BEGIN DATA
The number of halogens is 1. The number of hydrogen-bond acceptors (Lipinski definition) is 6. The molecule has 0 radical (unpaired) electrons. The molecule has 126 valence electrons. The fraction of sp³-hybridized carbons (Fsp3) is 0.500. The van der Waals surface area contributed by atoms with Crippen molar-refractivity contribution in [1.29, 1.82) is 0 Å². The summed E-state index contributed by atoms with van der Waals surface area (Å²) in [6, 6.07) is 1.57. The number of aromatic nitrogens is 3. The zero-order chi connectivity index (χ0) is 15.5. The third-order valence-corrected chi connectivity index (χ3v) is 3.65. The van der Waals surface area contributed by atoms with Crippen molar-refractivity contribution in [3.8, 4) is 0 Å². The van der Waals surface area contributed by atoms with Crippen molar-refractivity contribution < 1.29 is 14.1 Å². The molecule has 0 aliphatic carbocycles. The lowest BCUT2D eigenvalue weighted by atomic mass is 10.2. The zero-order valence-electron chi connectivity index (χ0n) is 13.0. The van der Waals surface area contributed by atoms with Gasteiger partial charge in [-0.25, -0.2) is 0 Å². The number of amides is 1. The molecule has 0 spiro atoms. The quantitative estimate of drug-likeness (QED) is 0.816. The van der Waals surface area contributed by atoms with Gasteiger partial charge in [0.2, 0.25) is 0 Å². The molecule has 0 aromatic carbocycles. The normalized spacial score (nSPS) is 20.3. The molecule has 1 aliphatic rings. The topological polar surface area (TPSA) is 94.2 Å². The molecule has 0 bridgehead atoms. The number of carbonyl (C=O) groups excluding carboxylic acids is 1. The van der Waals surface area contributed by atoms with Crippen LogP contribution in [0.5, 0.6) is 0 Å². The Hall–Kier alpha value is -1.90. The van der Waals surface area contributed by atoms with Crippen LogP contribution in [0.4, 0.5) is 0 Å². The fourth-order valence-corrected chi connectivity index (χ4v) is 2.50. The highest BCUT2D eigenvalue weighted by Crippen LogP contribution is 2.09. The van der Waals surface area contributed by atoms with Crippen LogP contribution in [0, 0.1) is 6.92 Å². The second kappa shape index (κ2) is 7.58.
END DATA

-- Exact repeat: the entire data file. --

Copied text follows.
The number of halogens is 1. The number of hydrogen-bond acceptors (Lipinski definition) is 6. The molecule has 0 radical (unpaired) electrons. The molecule has 126 valence electrons. The fraction of sp³-hybridized carbons (Fsp3) is 0.500. The van der Waals surface area contributed by atoms with Crippen molar-refractivity contribution in [1.29, 1.82) is 0 Å². The summed E-state index contributed by atoms with van der Waals surface area (Å²) in [6, 6.07) is 1.57. The number of aromatic nitrogens is 3. The zero-order chi connectivity index (χ0) is 15.5. The third-order valence-corrected chi connectivity index (χ3v) is 3.65. The van der Waals surface area contributed by atoms with Crippen molar-refractivity contribution in [3.8, 4) is 0 Å². The van der Waals surface area contributed by atoms with Crippen molar-refractivity contribution < 1.29 is 14.1 Å². The molecule has 0 aliphatic carbocycles. The lowest BCUT2D eigenvalue weighted by atomic mass is 10.2. The zero-order valence-electron chi connectivity index (χ0n) is 13.0. The van der Waals surface area contributed by atoms with Gasteiger partial charge in [-0.25, -0.2) is 0 Å². The number of amides is 1. The molecule has 0 spiro atoms. The quantitative estimate of drug-likeness (QED) is 0.816. The van der Waals surface area contributed by atoms with Gasteiger partial charge in [0.2, 0.25) is 0 Å². The molecule has 0 aromatic carbocycles. The normalized spacial score (nSPS) is 20.3. The molecule has 1 aliphatic rings. The topological polar surface area (TPSA) is 94.2 Å². The molecule has 0 bridgehead atoms. The number of carbonyl (C=O) groups excluding carboxylic acids is 1. The van der Waals surface area contributed by atoms with Crippen LogP contribution in [0.5, 0.6) is 0 Å². The Hall–Kier alpha value is -1.90. The van der Waals surface area contributed by atoms with Crippen LogP contribution in [0.4, 0.5) is 0 Å². The fourth-order valence-corrected chi connectivity index (χ4v) is 2.50. The highest BCUT2D eigenvalue weighted by Crippen LogP contribution is 2.09. The van der Waals surface area contributed by atoms with Crippen LogP contribution in [0, 0.1) is 6.92 Å². The second kappa shape index (κ2) is 7.58.